Indian Prime Minister Narendra Modi has called on the Australian government to join the global effort to meet the world’s growing energy needs with cleaner and renewable power sources.
In an address to Australia’s federal parliament on Tuesday, Modi said one of his government’s top priorities was to provide electricity to every household, derived from “energy that does not cause our glaciers to melt.”
The clear reference to global warming would have been a refreshing change in a parliament that has so actively avoided any mention of the world’s changing climate and its potentially catastrophic effects.
“I see Australia as a major partner in every area of our national priority, providing skills and education to our youth, a roof over every head and electricity in every household,” said Modi, naming clean coal and gas, and nuclear alongside renewable energy as future generation choices.
Abbott, meanwhile, was keen to keep the focus on coal.
“If all goes to plan next year, an Indian company will begin the development of Australia’s largest coal mine which will light the lives of 100 million Indians for the next half-century,” he said.
Of course he’s talking about the highly controversial, and much maligned $16.5bn Carmichael mine in Queensland’s Galilee basin – and the accompanying expansion of Abbot Point coal port – proposed by Indian company Adani.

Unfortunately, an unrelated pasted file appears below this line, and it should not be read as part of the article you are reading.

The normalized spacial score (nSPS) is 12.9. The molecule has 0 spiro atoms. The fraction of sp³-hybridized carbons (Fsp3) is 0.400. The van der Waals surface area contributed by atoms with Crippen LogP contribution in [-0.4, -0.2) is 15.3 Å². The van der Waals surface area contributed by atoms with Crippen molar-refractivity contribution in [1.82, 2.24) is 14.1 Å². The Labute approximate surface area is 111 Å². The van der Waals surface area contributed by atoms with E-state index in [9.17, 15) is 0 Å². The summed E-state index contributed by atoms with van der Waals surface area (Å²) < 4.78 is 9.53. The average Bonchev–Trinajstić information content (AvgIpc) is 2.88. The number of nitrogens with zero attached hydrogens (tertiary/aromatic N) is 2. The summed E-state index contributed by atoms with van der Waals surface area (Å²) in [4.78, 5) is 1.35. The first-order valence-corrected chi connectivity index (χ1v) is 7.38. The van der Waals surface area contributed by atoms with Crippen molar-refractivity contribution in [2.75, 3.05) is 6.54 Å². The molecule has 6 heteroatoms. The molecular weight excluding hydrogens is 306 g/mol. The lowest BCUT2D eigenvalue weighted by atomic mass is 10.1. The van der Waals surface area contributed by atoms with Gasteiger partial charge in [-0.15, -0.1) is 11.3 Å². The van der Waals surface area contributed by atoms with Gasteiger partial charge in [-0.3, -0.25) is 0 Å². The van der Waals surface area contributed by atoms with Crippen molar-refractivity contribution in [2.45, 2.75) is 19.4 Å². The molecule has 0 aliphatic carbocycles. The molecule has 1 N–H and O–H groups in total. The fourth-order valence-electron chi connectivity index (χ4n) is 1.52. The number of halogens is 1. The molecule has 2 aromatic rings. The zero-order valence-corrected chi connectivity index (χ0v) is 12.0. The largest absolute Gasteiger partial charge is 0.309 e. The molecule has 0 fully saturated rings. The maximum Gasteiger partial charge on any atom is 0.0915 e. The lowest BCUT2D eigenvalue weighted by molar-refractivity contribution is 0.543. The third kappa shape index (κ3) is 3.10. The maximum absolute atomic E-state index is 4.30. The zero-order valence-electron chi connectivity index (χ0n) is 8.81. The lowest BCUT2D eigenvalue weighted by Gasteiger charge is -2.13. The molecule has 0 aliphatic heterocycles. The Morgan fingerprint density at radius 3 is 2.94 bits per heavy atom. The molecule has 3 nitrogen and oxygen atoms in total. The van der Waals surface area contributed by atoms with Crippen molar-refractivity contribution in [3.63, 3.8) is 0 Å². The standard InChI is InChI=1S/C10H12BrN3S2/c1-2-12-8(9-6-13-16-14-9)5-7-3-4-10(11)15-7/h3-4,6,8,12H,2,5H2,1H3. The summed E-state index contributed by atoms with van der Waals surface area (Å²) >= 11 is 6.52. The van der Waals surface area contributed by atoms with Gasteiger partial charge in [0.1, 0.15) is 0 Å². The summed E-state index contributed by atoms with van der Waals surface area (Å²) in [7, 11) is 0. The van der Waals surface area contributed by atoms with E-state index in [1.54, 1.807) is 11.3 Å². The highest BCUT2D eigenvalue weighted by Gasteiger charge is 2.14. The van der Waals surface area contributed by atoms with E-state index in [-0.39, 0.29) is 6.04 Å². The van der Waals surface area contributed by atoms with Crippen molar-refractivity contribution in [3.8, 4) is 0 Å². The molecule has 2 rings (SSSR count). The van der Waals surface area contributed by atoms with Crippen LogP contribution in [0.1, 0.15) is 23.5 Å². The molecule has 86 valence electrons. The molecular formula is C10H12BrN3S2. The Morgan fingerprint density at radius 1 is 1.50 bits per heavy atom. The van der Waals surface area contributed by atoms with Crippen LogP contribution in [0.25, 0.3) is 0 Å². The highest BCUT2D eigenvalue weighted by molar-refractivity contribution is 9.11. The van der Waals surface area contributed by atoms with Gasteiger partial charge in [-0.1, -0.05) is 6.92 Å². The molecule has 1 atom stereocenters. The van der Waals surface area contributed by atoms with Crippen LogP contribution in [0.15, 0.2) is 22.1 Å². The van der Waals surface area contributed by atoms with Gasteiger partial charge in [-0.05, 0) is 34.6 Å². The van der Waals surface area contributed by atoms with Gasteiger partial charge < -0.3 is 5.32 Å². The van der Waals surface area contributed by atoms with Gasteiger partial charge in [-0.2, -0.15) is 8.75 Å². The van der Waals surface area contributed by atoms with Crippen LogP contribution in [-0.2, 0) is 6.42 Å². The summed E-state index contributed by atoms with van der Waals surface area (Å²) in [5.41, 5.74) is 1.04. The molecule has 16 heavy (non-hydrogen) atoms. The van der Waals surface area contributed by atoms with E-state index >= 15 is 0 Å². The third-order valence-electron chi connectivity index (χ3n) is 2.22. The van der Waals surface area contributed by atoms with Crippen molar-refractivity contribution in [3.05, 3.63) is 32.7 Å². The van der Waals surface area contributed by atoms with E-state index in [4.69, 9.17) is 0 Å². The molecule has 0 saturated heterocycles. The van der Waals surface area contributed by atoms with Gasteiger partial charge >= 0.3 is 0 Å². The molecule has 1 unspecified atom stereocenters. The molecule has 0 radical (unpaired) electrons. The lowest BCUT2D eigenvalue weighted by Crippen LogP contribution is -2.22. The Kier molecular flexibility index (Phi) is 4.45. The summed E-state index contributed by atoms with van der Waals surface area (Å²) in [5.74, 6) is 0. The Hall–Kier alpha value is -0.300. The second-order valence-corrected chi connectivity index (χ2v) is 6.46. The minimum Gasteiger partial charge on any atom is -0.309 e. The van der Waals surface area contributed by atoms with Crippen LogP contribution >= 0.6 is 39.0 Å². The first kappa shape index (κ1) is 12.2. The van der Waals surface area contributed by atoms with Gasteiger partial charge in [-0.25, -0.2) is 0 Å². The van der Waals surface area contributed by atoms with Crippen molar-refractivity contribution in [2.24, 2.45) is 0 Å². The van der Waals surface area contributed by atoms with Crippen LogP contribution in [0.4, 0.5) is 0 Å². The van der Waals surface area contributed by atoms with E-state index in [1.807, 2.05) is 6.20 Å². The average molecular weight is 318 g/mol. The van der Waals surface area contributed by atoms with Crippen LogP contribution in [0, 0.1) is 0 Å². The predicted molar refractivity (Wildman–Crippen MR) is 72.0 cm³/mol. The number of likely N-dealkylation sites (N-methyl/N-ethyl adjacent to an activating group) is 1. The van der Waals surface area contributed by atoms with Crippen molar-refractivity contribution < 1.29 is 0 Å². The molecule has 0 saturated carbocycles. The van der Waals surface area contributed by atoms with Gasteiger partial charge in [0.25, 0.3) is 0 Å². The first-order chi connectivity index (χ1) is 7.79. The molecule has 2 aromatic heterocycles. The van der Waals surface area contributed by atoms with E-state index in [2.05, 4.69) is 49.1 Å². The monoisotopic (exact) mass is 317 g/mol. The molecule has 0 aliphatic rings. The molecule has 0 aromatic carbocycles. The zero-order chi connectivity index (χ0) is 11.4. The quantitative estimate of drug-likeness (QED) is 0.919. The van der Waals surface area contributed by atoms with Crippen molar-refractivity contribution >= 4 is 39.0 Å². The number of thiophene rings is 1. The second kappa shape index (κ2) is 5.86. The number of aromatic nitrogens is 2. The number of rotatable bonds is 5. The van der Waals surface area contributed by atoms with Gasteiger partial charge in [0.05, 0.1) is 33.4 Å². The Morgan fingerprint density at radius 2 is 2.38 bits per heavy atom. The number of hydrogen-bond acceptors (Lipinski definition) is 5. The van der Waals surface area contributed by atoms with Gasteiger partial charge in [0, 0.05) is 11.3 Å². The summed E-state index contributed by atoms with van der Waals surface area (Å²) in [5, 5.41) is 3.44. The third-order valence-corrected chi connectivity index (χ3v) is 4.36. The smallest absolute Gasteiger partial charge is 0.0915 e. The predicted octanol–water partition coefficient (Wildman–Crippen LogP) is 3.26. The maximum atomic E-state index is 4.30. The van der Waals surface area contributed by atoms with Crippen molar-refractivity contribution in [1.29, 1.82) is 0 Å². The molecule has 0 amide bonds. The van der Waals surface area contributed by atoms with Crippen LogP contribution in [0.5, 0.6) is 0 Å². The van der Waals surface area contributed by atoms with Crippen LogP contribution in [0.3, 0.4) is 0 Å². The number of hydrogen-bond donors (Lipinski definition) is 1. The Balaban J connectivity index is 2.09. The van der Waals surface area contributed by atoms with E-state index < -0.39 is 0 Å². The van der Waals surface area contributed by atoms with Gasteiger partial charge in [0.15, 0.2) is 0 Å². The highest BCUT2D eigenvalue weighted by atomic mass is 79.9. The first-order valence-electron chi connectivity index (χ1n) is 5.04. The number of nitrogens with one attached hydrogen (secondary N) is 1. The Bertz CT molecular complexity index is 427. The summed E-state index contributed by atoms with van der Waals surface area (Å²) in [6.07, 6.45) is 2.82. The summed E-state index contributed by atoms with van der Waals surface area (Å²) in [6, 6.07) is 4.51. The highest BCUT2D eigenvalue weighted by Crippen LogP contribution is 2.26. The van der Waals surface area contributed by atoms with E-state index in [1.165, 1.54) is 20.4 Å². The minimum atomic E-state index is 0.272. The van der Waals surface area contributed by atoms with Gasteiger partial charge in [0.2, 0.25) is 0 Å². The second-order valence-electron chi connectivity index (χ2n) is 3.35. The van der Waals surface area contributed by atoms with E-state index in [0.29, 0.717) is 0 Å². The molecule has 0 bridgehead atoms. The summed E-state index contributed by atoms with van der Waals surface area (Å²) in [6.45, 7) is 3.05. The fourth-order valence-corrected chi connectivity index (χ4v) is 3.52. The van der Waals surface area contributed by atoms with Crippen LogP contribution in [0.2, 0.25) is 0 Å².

But not everyone is as excited about the coal mine’s prospects as Tony Abbott. Multiple global investment banks have categorically ruled out investing in the project, due to the high risk of stranded assets, and last week an Australian analyst described the Queensland government’s funding of the project as “pissing taxpayers’ money up against the wall.”
“The Galilee coal projects are totally, commercially unviable,” said Tim Buckley, Director of Energy Resource Studies Australasia at the Institute for Energy Economics and Financial Analysis (IEEFA).
“Any project undertaken is highly likely to end up as a stranded fossil fuel asset as the rest of the world rapidly transitions to lower carbon solutions. Coal has entered structural decline – there is no two ways about that fact.”
Buckley said the people of Queensland and Australia should be outraged at the idea of “coal addicted” politicians going where international financiers feared to tread, and spending “many billions of tax payer dollars to make an unviable, unwanted and dangerous mega coal project a reality.”